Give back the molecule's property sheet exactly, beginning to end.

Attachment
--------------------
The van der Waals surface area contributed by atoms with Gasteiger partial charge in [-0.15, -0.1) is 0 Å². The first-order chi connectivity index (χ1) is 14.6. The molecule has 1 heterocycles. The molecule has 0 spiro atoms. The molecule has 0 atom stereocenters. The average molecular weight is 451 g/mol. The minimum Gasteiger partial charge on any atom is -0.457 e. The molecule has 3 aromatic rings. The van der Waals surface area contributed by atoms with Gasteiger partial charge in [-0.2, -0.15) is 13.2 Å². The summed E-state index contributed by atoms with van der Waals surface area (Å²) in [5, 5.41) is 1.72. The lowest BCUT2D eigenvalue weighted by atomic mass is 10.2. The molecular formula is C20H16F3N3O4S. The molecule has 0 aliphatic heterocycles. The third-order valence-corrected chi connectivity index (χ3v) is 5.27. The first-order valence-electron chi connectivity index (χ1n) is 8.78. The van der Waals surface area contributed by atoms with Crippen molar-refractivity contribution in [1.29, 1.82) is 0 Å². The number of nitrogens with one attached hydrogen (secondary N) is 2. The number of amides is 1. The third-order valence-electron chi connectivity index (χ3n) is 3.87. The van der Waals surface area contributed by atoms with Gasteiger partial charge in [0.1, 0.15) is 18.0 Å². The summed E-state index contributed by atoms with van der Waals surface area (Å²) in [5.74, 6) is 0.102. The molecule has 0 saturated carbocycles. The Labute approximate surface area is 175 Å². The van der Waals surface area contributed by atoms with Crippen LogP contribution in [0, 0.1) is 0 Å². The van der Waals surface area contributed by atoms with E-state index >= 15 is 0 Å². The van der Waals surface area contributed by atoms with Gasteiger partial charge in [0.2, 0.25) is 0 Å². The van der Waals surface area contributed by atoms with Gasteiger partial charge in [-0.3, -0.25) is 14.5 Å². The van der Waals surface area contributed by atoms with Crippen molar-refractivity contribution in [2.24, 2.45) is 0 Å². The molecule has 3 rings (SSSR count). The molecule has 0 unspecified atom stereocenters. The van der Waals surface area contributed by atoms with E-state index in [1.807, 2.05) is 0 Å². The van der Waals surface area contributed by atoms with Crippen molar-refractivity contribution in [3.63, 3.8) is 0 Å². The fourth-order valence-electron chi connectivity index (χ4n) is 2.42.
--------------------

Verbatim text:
The van der Waals surface area contributed by atoms with Gasteiger partial charge in [-0.15, -0.1) is 0 Å². The first-order chi connectivity index (χ1) is 14.6. The molecule has 1 heterocycles. The molecule has 0 spiro atoms. The molecule has 0 atom stereocenters. The average molecular weight is 451 g/mol. The minimum Gasteiger partial charge on any atom is -0.457 e. The molecule has 3 aromatic rings. The van der Waals surface area contributed by atoms with Gasteiger partial charge in [-0.2, -0.15) is 13.2 Å². The summed E-state index contributed by atoms with van der Waals surface area (Å²) in [5, 5.41) is 1.72. The lowest BCUT2D eigenvalue weighted by atomic mass is 10.2. The molecular formula is C20H16F3N3O4S. The molecule has 0 aliphatic heterocycles. The third-order valence-corrected chi connectivity index (χ3v) is 5.27. The first-order valence-electron chi connectivity index (χ1n) is 8.78. The van der Waals surface area contributed by atoms with Crippen molar-refractivity contribution in [1.29, 1.82) is 0 Å². The number of nitrogens with one attached hydrogen (secondary N) is 2. The number of amides is 1. The third-order valence-electron chi connectivity index (χ3n) is 3.87. The van der Waals surface area contributed by atoms with Gasteiger partial charge in [0.1, 0.15) is 18.0 Å². The summed E-state index contributed by atoms with van der Waals surface area (Å²) in [5.74, 6) is 0.102. The molecule has 0 saturated carbocycles. The Labute approximate surface area is 175 Å². The van der Waals surface area contributed by atoms with Crippen LogP contribution in [0, 0.1) is 0 Å². The van der Waals surface area contributed by atoms with E-state index >= 15 is 0 Å². The van der Waals surface area contributed by atoms with Gasteiger partial charge in [0.2, 0.25) is 0 Å². The van der Waals surface area contributed by atoms with Gasteiger partial charge in [-0.3, -0.25) is 14.5 Å². The van der Waals surface area contributed by atoms with Crippen molar-refractivity contribution in [2.24, 2.45) is 0 Å². The molecule has 3 rings (SSSR count). The molecule has 0 unspecified atom stereocenters. The van der Waals surface area contributed by atoms with E-state index in [1.807, 2.05) is 0 Å². The van der Waals surface area contributed by atoms with Crippen molar-refractivity contribution in [3.63, 3.8) is 0 Å². The fourth-order valence-electron chi connectivity index (χ4n) is 2.42.